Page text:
Canto is a very short novel set in a pub on a Friday night. It is an attempt to portray some of the conversations which take place; and also to exorcise out of my mind all of the little things which annoy me about myself and my own character. Thus people in this novella (or long short story) don’t have names, but titles. A lot of them represent some of the bad sides of my own character.
Nothing really happens, apart from people sitting around and drinking and talking. The talking, really, is the point of the exercise, that sort of crap which people spout when they have a few drinks in them. It allows me, occasionally, to go off at a tangent, and briefly dwell on some subject which matters to me.
Before anybody gets offended at the characters in Canto, I should say that none of them are based upon anybody I know, other than myself.
A canto, according to the dictionary, is a major division of a long poem. this novella is a division of that long poem called life.
Extract from Canto
Somebody dropped a glass. It smashed on the floor. But it was behind the bar, so that’s alright, then. No beer was wasted.
“Oops!” some would-be Comedian shouted out from a table, thinking that he was the zenith of humour. The Comedian was the sort of idiot who sees somebody with a long beard and shouts out “Gandalf” at them, thinking that it is the greatest witticism of all time. If he had not seen the Lord of the Rings movies then he would have shouted out “Jesus” at a person with a beard, and wondered why they didn’t laugh.
Actually, the Comedian did not wonder at that. He was too stupid to realise that some of his asides are nothing but childish puke. He was the sort of twat who shouts out of car windows as he goes past them, just to see them jump. He was not Noel Coward. He was not Oscar Wilde.
The barmaid, meanwhile, had got out a dustpan and brush and was cleaning up the broken glass before somebody stepped on it, crushing the fragments into glittering dust. She cursed mildly under her breath. But it was only a glass. And it dif not have to come out of her minimum wages.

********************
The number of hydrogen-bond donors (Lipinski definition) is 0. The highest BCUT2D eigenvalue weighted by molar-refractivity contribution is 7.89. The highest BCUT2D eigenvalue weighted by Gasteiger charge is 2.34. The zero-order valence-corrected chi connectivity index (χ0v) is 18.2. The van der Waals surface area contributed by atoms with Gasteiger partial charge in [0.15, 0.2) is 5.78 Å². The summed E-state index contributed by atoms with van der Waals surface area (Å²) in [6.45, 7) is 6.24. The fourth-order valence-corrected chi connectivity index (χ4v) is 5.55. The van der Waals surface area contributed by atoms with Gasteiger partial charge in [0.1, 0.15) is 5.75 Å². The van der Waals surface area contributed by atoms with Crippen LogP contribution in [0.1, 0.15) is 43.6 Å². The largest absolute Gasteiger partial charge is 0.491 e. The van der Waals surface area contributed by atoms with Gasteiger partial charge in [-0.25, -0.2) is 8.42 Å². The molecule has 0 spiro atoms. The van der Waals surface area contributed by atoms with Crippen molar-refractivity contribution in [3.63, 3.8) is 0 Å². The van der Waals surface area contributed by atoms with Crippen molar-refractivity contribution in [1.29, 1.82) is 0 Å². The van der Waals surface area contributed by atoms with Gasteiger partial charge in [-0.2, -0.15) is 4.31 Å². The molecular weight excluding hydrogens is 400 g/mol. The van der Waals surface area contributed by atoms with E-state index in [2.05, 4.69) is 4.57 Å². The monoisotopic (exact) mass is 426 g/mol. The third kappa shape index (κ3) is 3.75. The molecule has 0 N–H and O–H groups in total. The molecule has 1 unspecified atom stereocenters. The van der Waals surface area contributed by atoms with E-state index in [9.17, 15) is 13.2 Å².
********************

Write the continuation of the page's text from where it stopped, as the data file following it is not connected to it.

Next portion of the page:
The fragments went into a bin and are instantly forgotten. It was only a glass, after all.
“I wish that she would drop her knickers, and not a glass.” the Comedian quipped, to his three friends at the table. There was Football, and Student, and Lonely. The three of them laughed; they had already been in the pub for some time, although they were not yet in their cups. The Comedian did not notice how forced it was. Had they not been drinking, then they would not have laughed at all.
“She’s okay, I ‘spose.” Lonely said, casting a glance in her direction. But he could not really see her, at the moment, not with all of the people hanging around the bar, getting in the way. He and the others had not arrived until around half past nine, and they were perhaps lucky to have got a seat without having had to wait for half an hour or so.
“Okay? I bet that you wouldn’t throw her out of bed. When was the last time you had a girlfriend? It was a couple of years ago. Karen, wasn’t it? Whatever happened between you two to get her to ditch you? Did you keep farting in bed, or something?”
Lonely did not reply. It was not the Comedian’s business. If he told the reason why, then he knew that his friend would only mock him. It wasn’t funny, anyway. Breaking up with somebody is never a barrel of laughs.
Lonely took a sip of his pint of cider. It was sweet.
“I heard a rumour that they are going to move the World Cup in Qatar to the winter.” Football said. He was only ever happy when talking about football. It was all that he cared about it. And he really could not understand it when people did not share his passion. He could not understand why somebody might be into cricket instead of football; or why somebody might not be into sport at all.
“Yeah, I heard that, as well.” said Student, trying to fit in. He did not go out all that often. It was not that he did not like alcohol. He liked alcohol. It was that he could not afford it. Not at the prices charged in a pub, anyway.
His dad had gone to university for free. It had all been paid for him. And what had his dad become? A bloody used car salesman. And yet Daddy Student still said that his son had to go away and study, even if it would leave him with a debt which he did not think that he would ever pay off.
He was doing English and Media Studies. He wanted to be a journalist. He felt that he was good with the English language (so he wouldn’t be working at the Sun, then).
If you want to read all of Canto, it is available as an e-book on the Amazon Kindle store.